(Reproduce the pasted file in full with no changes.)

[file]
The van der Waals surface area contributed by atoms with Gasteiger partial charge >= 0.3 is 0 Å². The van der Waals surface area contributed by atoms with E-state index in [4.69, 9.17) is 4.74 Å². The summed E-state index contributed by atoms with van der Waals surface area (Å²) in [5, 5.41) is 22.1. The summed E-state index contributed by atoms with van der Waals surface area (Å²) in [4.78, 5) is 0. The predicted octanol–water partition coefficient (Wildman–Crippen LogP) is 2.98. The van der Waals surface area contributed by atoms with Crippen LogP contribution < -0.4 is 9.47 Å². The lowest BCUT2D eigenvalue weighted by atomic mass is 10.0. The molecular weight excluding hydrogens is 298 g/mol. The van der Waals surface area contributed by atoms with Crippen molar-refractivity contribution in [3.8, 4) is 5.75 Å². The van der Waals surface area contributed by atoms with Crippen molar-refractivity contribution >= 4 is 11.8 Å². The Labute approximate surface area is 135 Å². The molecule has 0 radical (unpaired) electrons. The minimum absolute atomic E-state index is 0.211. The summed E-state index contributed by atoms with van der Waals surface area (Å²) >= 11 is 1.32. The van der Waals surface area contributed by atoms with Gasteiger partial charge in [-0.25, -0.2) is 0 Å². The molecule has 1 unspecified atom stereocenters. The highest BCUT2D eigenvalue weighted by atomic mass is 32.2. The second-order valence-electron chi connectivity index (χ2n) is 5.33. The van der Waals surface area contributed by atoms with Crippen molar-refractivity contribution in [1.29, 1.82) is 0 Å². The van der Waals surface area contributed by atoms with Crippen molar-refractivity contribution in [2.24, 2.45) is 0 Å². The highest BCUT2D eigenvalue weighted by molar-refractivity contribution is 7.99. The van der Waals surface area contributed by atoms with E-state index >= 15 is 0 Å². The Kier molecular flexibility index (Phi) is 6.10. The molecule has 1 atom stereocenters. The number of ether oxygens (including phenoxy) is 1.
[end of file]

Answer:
The van der Waals surface area contributed by atoms with Gasteiger partial charge >= 0.3 is 0 Å². The van der Waals surface area contributed by atoms with E-state index in [4.69, 9.17) is 4.74 Å². The summed E-state index contributed by atoms with van der Waals surface area (Å²) in [5, 5.41) is 22.1. The summed E-state index contributed by atoms with van der Waals surface area (Å²) in [4.78, 5) is 0. The predicted octanol–water partition coefficient (Wildman–Crippen LogP) is 2.98. The van der Waals surface area contributed by atoms with Crippen LogP contribution < -0.4 is 9.47 Å². The lowest BCUT2D eigenvalue weighted by atomic mass is 10.0. The molecular weight excluding hydrogens is 298 g/mol. The van der Waals surface area contributed by atoms with Crippen molar-refractivity contribution in [3.8, 4) is 5.75 Å². The van der Waals surface area contributed by atoms with Crippen molar-refractivity contribution >= 4 is 11.8 Å². The Labute approximate surface area is 135 Å². The molecule has 0 radical (unpaired) electrons. The minimum absolute atomic E-state index is 0.211. The summed E-state index contributed by atoms with van der Waals surface area (Å²) >= 11 is 1.32. The van der Waals surface area contributed by atoms with Gasteiger partial charge in [-0.25, -0.2) is 0 Å². The molecule has 1 unspecified atom stereocenters. The highest BCUT2D eigenvalue weighted by atomic mass is 32.2. The second-order valence-electron chi connectivity index (χ2n) is 5.33. The van der Waals surface area contributed by atoms with Crippen molar-refractivity contribution in [1.29, 1.82) is 0 Å². The van der Waals surface area contributed by atoms with Crippen molar-refractivity contribution in [2.24, 2.45) is 0 Å². The highest BCUT2D eigenvalue weighted by molar-refractivity contribution is 7.99. The van der Waals surface area contributed by atoms with E-state index >= 15 is 0 Å². The Kier molecular flexibility index (Phi) is 6.10. The molecule has 1 atom stereocenters. The number of ether oxygens (including phenoxy) is 1.